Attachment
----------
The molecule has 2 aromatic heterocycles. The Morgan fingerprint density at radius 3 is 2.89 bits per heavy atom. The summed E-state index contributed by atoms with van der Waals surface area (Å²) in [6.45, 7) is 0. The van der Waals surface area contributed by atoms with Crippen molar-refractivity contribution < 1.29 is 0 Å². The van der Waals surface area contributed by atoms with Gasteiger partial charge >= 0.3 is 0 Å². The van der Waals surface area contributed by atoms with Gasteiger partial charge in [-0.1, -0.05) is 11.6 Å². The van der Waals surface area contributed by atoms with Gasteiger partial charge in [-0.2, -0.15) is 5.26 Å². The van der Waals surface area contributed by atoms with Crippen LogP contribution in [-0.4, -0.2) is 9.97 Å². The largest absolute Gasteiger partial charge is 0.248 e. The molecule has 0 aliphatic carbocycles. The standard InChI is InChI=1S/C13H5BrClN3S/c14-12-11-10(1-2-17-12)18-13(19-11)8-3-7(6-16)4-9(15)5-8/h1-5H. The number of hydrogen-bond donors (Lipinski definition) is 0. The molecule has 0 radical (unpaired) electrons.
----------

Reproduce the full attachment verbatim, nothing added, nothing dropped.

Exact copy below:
The molecule has 2 aromatic heterocycles. The Morgan fingerprint density at radius 3 is 2.89 bits per heavy atom. The summed E-state index contributed by atoms with van der Waals surface area (Å²) in [6.45, 7) is 0. The van der Waals surface area contributed by atoms with Crippen molar-refractivity contribution < 1.29 is 0 Å². The van der Waals surface area contributed by atoms with Gasteiger partial charge >= 0.3 is 0 Å². The van der Waals surface area contributed by atoms with Gasteiger partial charge in [-0.1, -0.05) is 11.6 Å². The van der Waals surface area contributed by atoms with Gasteiger partial charge in [-0.2, -0.15) is 5.26 Å². The van der Waals surface area contributed by atoms with Crippen LogP contribution in [-0.4, -0.2) is 9.97 Å². The largest absolute Gasteiger partial charge is 0.248 e. The molecule has 0 aliphatic carbocycles. The standard InChI is InChI=1S/C13H5BrClN3S/c14-12-11-10(1-2-17-12)18-13(19-11)8-3-7(6-16)4-9(15)5-8/h1-5H. The number of hydrogen-bond donors (Lipinski definition) is 0. The molecule has 0 radical (unpaired) electrons.